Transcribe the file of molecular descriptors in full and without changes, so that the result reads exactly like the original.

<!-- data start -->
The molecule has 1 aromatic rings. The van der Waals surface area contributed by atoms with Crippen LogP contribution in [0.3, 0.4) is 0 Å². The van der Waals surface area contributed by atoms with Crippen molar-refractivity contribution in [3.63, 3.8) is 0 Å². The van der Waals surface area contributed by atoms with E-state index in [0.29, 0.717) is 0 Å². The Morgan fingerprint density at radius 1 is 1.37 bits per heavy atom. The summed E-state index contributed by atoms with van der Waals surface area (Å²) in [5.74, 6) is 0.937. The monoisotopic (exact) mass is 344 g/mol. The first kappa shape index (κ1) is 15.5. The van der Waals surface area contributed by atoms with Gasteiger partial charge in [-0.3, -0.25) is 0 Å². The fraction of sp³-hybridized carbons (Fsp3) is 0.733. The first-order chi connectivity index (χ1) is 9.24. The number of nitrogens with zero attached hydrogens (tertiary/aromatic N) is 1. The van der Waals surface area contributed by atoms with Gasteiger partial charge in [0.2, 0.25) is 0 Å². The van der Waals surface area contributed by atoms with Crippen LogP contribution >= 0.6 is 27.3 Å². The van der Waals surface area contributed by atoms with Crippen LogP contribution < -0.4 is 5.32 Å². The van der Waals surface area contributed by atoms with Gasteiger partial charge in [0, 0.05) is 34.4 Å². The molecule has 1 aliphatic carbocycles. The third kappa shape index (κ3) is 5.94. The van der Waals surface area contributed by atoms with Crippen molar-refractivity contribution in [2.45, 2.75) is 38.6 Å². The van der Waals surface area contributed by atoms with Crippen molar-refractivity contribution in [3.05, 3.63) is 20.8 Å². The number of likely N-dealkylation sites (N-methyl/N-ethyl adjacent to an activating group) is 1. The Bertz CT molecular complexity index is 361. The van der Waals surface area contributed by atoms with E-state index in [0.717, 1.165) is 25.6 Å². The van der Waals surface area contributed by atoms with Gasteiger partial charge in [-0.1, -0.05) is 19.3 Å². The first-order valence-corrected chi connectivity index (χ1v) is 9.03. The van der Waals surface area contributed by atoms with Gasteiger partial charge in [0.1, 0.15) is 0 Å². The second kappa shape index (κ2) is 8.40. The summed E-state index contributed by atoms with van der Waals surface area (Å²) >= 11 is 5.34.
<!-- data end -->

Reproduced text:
The molecule has 1 aromatic rings. The van der Waals surface area contributed by atoms with Crippen LogP contribution in [0.3, 0.4) is 0 Å². The van der Waals surface area contributed by atoms with Crippen molar-refractivity contribution in [3.63, 3.8) is 0 Å². The van der Waals surface area contributed by atoms with E-state index in [0.29, 0.717) is 0 Å². The Morgan fingerprint density at radius 1 is 1.37 bits per heavy atom. The summed E-state index contributed by atoms with van der Waals surface area (Å²) in [5.74, 6) is 0.937. The monoisotopic (exact) mass is 344 g/mol. The first kappa shape index (κ1) is 15.5. The van der Waals surface area contributed by atoms with Gasteiger partial charge in [-0.3, -0.25) is 0 Å². The fraction of sp³-hybridized carbons (Fsp3) is 0.733. The first-order chi connectivity index (χ1) is 9.24. The number of nitrogens with zero attached hydrogens (tertiary/aromatic N) is 1. The van der Waals surface area contributed by atoms with Gasteiger partial charge in [0.2, 0.25) is 0 Å². The van der Waals surface area contributed by atoms with Crippen LogP contribution >= 0.6 is 27.3 Å². The van der Waals surface area contributed by atoms with Crippen LogP contribution < -0.4 is 5.32 Å². The van der Waals surface area contributed by atoms with Gasteiger partial charge in [0, 0.05) is 34.4 Å². The molecule has 1 aliphatic carbocycles. The third kappa shape index (κ3) is 5.94. The van der Waals surface area contributed by atoms with Crippen molar-refractivity contribution in [2.45, 2.75) is 38.6 Å². The van der Waals surface area contributed by atoms with Crippen molar-refractivity contribution in [3.05, 3.63) is 20.8 Å². The number of likely N-dealkylation sites (N-methyl/N-ethyl adjacent to an activating group) is 1. The Bertz CT molecular complexity index is 361. The van der Waals surface area contributed by atoms with E-state index in [0.717, 1.165) is 25.6 Å². The van der Waals surface area contributed by atoms with Gasteiger partial charge in [-0.1, -0.05) is 19.3 Å². The first-order valence-corrected chi connectivity index (χ1v) is 9.03. The van der Waals surface area contributed by atoms with Gasteiger partial charge in [0.1, 0.15) is 0 Å². The second kappa shape index (κ2) is 8.40. The summed E-state index contributed by atoms with van der Waals surface area (Å²) >= 11 is 5.34.